PHILADELPHIA – (April 12, 2018) – Wistar researchers have identified a novel therapeutic vulnerability in NRAS mutant melanoma and an effective strategy to address it, using a combination of two clinically relevant inhibitors, according to study results published online in EMBO Molecular Medicine.
NRAS mutant melanoma represents about 25 percent of melanoma cases. The prognosis for patients is generally poor because NRAS mutant melanoma is aggressive and resistant to most therapies. In addition, development of secondary NRAS mutations represents a mechanism of acquired resistance to targeted therapies.
“NRAS is a very attractive therapeutic target but also an extremely challenging one,” said lead researcher Jessie Villanueva, Ph.D., assistant professor in the Molecular & Cellular Oncogenesis Program at Wistar. “Despite years of efforts, we don’t yet have effective ways to block the activity of mutant NRAS, and the picture is further complicated by the heterogeneity of resistance mechanisms.”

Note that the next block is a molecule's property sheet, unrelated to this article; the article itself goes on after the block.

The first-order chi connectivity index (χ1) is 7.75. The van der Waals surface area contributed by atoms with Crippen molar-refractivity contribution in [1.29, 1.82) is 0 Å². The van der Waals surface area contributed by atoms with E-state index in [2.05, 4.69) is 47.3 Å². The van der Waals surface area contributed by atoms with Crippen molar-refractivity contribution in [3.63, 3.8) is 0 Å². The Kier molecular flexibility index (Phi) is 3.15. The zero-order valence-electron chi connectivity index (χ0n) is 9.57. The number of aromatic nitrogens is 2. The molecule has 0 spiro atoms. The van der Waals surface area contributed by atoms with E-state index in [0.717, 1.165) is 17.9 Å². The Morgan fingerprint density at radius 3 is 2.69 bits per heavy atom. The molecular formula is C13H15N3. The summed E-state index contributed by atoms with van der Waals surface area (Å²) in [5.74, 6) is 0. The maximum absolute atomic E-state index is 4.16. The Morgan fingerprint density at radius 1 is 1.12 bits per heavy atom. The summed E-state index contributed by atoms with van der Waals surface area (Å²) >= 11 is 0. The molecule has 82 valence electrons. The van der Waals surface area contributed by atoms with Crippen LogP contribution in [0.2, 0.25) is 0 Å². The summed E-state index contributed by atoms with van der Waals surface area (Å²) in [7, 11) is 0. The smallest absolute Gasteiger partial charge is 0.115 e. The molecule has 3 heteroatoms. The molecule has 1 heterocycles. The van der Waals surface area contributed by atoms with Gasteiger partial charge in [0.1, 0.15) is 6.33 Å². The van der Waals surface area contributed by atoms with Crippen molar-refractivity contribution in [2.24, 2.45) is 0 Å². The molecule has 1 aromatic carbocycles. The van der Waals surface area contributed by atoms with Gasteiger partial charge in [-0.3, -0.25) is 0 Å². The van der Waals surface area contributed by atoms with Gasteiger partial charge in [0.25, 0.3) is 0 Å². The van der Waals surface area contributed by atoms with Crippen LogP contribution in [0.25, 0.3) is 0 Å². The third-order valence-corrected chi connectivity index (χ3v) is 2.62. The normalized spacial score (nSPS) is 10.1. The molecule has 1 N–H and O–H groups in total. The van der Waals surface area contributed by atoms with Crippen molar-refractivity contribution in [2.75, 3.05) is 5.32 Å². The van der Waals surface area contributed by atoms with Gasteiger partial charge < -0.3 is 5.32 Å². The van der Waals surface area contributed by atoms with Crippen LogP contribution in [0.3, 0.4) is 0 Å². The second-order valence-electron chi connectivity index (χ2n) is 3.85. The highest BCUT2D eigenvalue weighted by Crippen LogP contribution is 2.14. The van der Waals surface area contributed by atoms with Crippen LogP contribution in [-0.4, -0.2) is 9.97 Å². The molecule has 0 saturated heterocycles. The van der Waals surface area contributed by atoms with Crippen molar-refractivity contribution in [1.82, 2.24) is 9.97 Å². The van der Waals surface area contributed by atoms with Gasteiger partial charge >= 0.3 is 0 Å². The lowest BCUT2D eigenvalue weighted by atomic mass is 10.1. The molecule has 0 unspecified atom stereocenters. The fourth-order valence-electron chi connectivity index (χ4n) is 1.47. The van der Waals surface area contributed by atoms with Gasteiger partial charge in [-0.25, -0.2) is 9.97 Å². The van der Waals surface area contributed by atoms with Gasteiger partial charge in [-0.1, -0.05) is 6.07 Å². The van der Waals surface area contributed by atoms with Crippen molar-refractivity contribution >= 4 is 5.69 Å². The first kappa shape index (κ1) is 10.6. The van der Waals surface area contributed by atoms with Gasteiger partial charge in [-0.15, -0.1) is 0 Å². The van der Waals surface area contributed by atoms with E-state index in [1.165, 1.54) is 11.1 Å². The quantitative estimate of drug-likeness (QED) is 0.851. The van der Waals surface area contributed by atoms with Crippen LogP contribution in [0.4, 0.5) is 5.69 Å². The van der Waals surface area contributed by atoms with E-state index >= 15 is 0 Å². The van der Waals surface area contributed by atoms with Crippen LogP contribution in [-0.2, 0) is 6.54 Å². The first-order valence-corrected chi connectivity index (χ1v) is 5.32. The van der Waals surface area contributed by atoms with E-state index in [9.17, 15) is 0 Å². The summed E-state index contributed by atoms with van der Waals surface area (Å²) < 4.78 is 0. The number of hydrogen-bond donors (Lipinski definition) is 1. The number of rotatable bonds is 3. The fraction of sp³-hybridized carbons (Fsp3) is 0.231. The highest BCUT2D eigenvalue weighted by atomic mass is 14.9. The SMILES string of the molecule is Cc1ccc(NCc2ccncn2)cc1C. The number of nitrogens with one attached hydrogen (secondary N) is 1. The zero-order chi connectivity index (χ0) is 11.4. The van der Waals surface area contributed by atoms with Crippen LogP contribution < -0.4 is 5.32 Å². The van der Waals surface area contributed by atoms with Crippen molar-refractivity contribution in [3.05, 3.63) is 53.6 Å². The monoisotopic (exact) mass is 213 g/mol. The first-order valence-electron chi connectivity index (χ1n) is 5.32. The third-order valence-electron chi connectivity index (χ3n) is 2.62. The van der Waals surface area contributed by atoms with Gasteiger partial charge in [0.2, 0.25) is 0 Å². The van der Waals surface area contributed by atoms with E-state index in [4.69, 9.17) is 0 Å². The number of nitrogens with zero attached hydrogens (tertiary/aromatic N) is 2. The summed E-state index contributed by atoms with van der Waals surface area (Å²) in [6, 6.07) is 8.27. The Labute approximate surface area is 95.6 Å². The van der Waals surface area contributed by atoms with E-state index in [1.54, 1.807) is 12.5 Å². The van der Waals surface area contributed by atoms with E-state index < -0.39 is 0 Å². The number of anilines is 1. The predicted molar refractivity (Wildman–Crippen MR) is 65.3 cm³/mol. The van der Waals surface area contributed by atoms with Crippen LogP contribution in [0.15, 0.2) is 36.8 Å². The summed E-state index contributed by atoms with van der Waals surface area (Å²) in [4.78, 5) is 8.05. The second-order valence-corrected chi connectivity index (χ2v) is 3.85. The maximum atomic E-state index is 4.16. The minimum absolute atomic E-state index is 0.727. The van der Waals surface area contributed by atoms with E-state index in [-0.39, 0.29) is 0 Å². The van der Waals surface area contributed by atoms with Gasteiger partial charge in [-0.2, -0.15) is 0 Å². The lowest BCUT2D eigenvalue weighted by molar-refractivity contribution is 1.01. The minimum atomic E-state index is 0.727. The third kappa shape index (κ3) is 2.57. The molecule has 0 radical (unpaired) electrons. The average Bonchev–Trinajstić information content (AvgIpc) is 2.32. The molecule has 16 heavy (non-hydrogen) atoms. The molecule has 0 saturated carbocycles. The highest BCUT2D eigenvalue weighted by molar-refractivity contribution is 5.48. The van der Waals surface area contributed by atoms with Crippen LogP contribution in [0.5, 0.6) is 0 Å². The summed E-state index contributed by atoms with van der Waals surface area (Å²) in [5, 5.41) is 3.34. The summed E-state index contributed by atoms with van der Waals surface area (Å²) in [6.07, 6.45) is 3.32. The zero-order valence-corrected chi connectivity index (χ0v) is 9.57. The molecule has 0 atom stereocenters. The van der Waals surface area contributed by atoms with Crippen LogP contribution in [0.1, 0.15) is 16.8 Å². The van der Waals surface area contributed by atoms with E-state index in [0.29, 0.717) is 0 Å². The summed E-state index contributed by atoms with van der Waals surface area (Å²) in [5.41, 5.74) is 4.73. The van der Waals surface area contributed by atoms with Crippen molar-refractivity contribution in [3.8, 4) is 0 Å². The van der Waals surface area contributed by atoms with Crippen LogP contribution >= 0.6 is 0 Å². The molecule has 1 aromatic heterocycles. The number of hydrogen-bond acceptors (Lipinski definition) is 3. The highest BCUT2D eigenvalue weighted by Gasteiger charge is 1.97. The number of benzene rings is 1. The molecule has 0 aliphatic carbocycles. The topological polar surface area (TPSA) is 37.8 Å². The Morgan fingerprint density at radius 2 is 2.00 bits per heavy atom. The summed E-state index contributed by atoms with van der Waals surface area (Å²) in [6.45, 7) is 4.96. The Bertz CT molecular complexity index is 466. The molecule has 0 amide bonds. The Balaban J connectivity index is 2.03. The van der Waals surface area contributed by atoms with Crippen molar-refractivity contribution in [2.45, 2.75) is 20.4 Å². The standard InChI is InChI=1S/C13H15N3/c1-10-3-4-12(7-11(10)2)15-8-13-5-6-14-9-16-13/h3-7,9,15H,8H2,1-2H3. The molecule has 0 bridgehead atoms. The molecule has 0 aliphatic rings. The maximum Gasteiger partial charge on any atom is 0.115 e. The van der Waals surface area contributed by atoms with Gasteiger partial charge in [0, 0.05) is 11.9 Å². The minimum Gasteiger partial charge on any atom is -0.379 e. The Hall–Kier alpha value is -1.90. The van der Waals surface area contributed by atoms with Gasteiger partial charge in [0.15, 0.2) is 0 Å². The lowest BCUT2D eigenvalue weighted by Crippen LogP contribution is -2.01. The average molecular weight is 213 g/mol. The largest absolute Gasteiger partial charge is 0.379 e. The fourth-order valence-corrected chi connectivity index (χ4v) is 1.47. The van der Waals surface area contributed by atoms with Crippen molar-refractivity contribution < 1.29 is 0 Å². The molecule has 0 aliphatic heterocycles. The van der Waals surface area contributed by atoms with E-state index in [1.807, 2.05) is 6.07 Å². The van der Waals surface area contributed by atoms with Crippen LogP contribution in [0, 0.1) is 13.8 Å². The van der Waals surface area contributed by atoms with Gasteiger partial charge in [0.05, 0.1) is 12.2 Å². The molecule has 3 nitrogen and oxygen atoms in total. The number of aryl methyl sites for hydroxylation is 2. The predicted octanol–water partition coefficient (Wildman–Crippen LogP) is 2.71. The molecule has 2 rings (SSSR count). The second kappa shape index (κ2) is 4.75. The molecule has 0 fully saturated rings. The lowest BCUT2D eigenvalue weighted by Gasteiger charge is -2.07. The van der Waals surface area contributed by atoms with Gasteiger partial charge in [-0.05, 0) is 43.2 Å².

“We have identified a novel vulnerability in NRAS-dependent melanoma and developed a combination therapy that may offer a valuable strategy to target therapy resistant melanoma,” she added.
Because NRAS and the other members of the RAS family have proven to be difficult to target directly, the most effective approach is to discover other
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